Joo Lee Kang Drawing
Joo Lee Kang (Participating Artist - Drawing) Joo Lee Kang is a visual artist who captures and reinterprets the interaction between human beings and nature originating from the changes and new developments of our ecosystem manifesting as an inevitable result of our intense struggle to survive. Kang combines her drawing with installations based on her understanding and insight into our potential and dignity as human beings. A graduate of the Tufts University, Boston Museum School, and Duksung Women’s University, Kang previously held private exhibitions at the Gyeonggi Museum of Art, Gallery Chosun, the Korean Culture Center in Spain, Gallery NAGA in the US, and other planned exhibits at the I’Park Suwon City Museum, Pittsburgh Art Museum in the US, and the POSCO Art Museum. Today, Kang divides her time between the US and Korea for her work.
Jinjin Kim Fabric
Jinjin Kim (Participating Artist - Fabric) Jinjin Kim is the CEO and Chief Designer of the fabric brand KPB®. In 2008, KPB® was launched as a home-grown Korean design fabric brand. To date, it has showcased a wide variety of patterns inspired by geometric graphics, regular placements of fabric material, and animal/plant motifs from nature. Kim is well known for her penchant of infusing her patterns with sophisticated color combinations. Kim manufactures the entirety of her products at JINJIN.Co, which has been owned by her father since 1994. Kim’s signature product is her range of embroidered products manufactured with delicate embroidering techniques. KPB® currently works with a number of different brands, designers, and artists from Korea and abroad in order to develop new designs and products.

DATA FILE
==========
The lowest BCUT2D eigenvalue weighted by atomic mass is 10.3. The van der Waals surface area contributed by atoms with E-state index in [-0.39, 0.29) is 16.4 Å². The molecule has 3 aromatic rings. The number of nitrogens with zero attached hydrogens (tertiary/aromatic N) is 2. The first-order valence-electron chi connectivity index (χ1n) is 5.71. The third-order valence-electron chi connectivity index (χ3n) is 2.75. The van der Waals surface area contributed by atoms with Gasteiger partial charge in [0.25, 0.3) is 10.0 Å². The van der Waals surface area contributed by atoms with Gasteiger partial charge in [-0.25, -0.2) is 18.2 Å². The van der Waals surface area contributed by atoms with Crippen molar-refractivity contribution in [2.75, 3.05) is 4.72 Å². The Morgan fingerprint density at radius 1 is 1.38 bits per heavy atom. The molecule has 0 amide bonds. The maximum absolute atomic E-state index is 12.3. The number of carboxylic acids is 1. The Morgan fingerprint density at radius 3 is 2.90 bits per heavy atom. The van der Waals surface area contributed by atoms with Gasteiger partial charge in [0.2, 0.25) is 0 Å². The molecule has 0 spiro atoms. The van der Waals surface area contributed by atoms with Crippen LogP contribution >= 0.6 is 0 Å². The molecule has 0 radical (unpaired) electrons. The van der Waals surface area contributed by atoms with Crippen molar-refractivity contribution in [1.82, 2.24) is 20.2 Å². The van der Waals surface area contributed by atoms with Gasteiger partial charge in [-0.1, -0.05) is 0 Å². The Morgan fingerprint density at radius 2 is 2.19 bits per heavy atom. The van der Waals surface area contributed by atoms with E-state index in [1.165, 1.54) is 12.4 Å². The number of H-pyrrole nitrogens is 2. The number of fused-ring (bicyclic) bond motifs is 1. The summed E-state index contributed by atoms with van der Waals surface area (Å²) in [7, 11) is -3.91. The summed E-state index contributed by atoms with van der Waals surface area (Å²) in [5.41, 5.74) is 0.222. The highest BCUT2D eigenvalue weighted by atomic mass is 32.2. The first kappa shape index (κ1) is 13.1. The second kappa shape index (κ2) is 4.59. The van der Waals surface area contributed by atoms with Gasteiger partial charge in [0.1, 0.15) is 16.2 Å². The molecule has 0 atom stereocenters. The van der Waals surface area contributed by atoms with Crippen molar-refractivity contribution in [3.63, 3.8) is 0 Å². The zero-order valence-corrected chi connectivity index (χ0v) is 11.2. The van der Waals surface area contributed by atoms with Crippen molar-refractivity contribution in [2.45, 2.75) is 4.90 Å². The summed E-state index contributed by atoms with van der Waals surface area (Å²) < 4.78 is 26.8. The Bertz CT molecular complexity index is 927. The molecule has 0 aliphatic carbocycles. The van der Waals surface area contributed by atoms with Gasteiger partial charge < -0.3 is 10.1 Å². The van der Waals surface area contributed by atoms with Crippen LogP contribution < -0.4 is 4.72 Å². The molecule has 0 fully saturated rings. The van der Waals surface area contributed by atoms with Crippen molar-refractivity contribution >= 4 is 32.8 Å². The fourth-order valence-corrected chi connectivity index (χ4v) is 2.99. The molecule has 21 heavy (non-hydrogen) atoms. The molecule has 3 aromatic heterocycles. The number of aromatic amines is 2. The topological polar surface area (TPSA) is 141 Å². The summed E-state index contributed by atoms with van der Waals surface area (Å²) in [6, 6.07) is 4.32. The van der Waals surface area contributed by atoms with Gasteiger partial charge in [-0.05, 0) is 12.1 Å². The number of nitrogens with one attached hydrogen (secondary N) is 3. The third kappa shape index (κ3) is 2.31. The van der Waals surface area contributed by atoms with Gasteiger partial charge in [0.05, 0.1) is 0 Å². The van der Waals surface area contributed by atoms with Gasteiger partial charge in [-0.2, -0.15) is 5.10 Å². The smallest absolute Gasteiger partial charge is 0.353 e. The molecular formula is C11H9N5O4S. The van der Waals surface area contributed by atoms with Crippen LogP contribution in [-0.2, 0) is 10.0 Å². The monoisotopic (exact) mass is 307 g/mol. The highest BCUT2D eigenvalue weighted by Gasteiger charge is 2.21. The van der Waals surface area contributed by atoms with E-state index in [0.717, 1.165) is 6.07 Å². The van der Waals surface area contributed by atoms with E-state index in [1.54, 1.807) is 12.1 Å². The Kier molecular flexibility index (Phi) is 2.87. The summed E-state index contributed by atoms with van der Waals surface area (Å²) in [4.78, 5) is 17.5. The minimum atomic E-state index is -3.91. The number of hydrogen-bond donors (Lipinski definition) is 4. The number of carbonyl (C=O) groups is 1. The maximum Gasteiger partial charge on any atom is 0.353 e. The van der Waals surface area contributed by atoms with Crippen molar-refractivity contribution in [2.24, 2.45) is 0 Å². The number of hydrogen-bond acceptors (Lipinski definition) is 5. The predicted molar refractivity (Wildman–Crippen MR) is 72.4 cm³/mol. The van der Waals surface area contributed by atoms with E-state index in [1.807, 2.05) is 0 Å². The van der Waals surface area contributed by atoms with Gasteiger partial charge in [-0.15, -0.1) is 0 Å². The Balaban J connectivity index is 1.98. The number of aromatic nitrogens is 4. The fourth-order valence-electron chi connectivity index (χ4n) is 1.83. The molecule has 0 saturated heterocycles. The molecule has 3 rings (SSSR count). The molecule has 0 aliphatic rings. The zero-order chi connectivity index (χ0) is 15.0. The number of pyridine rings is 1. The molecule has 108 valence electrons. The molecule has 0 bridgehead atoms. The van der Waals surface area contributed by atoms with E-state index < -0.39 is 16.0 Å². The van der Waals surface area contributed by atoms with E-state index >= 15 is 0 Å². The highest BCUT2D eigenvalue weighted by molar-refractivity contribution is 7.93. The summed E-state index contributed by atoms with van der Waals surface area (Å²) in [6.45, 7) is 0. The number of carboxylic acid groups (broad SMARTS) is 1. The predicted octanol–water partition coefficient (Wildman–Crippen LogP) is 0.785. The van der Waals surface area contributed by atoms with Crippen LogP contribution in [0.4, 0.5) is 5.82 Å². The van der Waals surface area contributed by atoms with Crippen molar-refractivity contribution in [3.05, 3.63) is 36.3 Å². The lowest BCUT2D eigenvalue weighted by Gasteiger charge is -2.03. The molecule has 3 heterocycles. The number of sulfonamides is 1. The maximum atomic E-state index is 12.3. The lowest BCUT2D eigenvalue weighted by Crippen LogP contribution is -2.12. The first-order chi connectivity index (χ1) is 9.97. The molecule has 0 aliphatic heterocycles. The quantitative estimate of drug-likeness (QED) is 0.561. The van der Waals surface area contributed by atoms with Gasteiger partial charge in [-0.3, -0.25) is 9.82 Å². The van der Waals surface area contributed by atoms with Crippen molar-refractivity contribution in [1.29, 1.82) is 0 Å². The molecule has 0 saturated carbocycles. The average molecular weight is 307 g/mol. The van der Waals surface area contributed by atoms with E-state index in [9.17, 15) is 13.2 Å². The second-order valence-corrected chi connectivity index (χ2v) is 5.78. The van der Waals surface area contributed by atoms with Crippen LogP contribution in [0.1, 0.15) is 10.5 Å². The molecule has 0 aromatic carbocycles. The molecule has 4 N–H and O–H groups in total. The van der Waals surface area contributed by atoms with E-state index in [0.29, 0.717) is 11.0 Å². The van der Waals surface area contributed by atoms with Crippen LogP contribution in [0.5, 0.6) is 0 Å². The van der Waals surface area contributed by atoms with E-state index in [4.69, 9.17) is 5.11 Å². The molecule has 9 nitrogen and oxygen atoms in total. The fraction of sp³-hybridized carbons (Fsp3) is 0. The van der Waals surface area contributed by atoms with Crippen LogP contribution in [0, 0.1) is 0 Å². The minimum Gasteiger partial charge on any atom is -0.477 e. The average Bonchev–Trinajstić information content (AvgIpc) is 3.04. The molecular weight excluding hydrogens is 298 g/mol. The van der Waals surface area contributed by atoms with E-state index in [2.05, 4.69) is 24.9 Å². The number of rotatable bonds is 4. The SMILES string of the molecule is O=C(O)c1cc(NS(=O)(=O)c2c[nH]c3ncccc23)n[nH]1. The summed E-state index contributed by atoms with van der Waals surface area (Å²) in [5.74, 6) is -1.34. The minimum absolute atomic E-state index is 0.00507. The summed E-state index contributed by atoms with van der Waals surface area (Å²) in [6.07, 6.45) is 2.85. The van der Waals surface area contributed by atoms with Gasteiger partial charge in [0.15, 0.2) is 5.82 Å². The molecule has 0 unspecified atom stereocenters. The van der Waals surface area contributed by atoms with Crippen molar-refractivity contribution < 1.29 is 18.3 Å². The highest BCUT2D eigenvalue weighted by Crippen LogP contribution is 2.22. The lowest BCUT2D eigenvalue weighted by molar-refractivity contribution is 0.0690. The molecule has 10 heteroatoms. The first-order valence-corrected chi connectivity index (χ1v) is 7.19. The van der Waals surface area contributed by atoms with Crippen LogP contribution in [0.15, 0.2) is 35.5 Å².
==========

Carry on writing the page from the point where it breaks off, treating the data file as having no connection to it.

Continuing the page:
Baek Jong hwan Interior